No. No no no no no no!
It might be a good seven years since I was practicing employment law, but I remember well the general rules of workplace behaviour. Never mind a lot of the law. Now silly person Ann Althouse chose to defend Cain's possible over-the-top, and possibly too familiar work place behaviour. She basically argued that it was a valid defense to being such (as opponent in the vid, Glenn Loury suggested,) a cad that that just his personality. Ya. She went there.
Then she made the to my mind totally 100% wrong statement that his personality was running afoul of something that was merely a subjective standard held by some people in that work place. Now I have heard more offensive and blatantly wrong defenses of Cain's alleged, and similar alleged behaviour. but this is likely the worst offending bullshit I have heard from a lawyer (leastwise, one who's day job is not being a wing nut pundit, radio/TV host.)
Now before I get to the fun part, where I gratuitously use a lot of cuss words (cause I enjoy it, and more so, it's the cheap and lazy way to add emotional emphasis here,) I will recount a story of a fight I had with some fucking idiot on a message board, regarding proper work place behaviour.
Now that week there was this conservate faux outrage story about the unfairness of the treatment of some stage hand/grip booked to work some democratic political event. Now he got his nose all bent out of joint because one of the people higher up the food chain told him to cover up his T shirt, on account it advertised the naval ship named after Ronald Reagan. His excuse to showing up on the job site wearing that shirt, was he was "honoring" his son who served on that ship. Some people, particular the stupid fucker I was arguing with, thought that made it ok. I went bat shit on her. No. That was not ok. And I explained why.
I explained that I had recently been and employment lawyer. But before that I used to be a stage hand myself. And I explained that (often, not always the case) stage hands have dress codes. If I was working backstage at a certain kind of performance, I would be told to wear all black. At another kind of show, classical music performances, where I had to step on stage to move a piano or set up or remove music stands or chairs? I had to be dressed almost as formally as the musicians. Not a tux, but black or dark suit, or suit jacket and pants, proper shirt with professional tie, proper dress shoes. I explained all that to the stupid person to make the point plain, if you are a stage hand, you should be used to being told what you can and can not wear. It's part of the job. It's part of being a professional.
More's the point though, I argued, after switching into lawyer mode, no fucking one was paying him to honor his son. He was there to do his job. To do what he was told, not engage in advertising his opinions or feelings about anything.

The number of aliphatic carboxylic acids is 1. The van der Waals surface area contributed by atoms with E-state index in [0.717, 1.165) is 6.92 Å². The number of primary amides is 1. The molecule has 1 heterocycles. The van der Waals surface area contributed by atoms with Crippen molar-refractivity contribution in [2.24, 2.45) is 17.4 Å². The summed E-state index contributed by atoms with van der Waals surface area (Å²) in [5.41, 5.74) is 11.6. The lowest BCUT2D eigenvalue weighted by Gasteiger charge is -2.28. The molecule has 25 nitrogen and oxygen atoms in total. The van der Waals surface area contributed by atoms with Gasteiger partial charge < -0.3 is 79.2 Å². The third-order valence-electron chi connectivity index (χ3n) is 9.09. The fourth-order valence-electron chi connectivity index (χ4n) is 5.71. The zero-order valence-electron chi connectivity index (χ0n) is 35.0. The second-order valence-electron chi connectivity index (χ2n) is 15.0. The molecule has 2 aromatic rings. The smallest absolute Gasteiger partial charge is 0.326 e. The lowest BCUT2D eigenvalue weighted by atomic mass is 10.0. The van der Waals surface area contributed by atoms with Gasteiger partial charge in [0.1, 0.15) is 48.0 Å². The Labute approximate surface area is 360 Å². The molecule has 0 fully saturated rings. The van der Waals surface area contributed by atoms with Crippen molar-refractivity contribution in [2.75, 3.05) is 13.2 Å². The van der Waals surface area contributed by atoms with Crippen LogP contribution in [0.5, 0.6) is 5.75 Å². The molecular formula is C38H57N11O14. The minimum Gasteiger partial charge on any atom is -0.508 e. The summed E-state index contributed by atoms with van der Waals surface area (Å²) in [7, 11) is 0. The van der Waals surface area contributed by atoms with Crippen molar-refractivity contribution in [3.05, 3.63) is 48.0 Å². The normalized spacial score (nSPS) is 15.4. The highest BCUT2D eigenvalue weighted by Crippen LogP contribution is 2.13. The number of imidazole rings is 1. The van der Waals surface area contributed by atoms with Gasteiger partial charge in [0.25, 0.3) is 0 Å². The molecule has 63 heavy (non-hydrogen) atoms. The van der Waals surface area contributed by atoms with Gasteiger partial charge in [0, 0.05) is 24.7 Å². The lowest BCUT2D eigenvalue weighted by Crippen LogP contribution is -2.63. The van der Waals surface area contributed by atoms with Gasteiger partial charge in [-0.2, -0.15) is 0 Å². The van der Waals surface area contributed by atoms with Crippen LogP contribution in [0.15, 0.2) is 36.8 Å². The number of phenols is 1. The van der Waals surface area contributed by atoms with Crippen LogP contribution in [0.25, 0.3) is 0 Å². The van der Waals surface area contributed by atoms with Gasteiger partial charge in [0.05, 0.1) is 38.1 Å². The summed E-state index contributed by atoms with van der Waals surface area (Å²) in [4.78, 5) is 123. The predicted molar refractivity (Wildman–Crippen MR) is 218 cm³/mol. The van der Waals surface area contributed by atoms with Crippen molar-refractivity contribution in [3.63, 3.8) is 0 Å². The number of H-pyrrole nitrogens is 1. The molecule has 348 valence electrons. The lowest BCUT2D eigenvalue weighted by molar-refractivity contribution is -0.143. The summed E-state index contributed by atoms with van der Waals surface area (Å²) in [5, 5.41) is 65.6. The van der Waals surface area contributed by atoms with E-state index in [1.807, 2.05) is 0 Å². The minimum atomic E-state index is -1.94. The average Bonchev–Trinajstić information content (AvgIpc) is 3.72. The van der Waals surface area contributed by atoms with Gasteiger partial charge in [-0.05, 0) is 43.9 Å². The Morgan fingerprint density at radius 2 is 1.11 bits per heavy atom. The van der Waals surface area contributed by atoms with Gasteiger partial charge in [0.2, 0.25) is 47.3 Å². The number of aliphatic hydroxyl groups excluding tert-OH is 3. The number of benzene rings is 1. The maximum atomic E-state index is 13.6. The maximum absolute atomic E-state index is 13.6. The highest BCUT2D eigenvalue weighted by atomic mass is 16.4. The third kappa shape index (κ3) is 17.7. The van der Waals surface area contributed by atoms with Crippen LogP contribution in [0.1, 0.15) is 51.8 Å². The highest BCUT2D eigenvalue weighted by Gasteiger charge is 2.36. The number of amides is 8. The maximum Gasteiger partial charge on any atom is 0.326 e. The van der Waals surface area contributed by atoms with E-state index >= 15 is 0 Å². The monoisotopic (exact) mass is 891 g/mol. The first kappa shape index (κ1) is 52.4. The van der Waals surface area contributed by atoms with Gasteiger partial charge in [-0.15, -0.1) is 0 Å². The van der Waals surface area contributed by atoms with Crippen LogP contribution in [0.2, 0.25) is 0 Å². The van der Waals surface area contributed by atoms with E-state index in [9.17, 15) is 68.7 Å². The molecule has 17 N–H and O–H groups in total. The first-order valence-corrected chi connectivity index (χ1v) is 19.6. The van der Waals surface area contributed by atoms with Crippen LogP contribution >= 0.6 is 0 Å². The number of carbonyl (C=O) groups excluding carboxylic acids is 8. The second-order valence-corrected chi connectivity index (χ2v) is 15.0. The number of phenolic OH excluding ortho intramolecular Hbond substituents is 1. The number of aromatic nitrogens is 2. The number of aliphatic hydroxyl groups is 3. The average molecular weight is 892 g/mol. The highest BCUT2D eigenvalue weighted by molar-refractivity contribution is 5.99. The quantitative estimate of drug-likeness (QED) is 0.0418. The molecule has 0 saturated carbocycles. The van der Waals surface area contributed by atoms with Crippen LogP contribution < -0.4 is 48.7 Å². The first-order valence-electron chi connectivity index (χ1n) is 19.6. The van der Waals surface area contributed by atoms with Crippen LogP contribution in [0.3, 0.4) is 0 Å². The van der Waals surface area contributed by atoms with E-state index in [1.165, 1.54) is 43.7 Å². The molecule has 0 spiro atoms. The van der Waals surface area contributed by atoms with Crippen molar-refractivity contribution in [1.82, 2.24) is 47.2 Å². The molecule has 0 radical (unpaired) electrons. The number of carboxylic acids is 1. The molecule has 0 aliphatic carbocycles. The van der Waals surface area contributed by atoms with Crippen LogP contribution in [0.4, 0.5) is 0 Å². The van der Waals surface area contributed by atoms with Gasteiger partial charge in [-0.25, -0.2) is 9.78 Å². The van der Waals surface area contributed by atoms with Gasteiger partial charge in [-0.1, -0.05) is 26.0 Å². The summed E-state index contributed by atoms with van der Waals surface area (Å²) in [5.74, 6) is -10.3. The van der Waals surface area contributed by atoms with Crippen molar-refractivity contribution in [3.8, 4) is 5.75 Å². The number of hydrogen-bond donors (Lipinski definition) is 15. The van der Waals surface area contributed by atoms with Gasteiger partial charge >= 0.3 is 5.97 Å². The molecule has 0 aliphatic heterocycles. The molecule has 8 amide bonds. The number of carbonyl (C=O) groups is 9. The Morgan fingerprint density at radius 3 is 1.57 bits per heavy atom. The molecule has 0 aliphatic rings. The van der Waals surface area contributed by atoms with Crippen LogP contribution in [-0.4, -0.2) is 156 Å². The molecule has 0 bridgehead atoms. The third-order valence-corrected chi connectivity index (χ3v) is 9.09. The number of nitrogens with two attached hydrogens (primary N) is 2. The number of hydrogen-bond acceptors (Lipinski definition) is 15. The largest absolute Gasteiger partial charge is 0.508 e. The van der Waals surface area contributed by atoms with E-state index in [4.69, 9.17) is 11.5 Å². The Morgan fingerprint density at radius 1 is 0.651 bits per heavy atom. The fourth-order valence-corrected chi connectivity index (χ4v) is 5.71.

And that gets me back to Althouse's silly defense of Cain. Even if he was a lobbyist, and even if doing his job did involve to a greater extent than many people "selling" his personality, while in the office, he had to follow the same rules as the rest of the office. He might be paid, mostly, for his real or imagined or hit or miss allegedly charming way with people. But in the office he was in the regulated zone. There is nothing new about work place standards. There is nothing new about knowing that if there is an objective standard (and that is pretty fucking clear stuff -- has been for decades,) and if one's personality goes past those standards, one not only is fucked. One should be good and well fucked. And that seems to be what was wrong with Cain. Cain must have had several workplace sexual harassment trainings or at least had to read policies and usually one signs the thing, saying they read, understand, and agree to be bound by that. So Althouse's defense is no defense at all.
Even if the rules in the workplace are more restrictive than in the social zone, there are similarities. Try to be charming at your own risk. Try being flirty at your own risk. Try to pick up or hook up at your own risk. And that is why I think Althouse's defense is silly. Not only does it go against the known law, and what most of us at least know is the law of the workplace. But it goes against commonly understood social rules. Be "Yourself," at your own risk. Some people might dig you being you. Others will take offense at your presumptuousness, your over familiarity, your excuseless, rude fucking nerve. And in the work place, more so, if you do any thing past the work place rules about sexual harassment that you likely agreed to on paper (and there is no doubt in my mind there's a signed policy form with his siggy in his archived HR file,) you do so at your own risk. And there's no excuse for it. Never mind, defending it.
Labels: ann althouse, bullshit, Herman Cain, republican victimhood, sexual harassment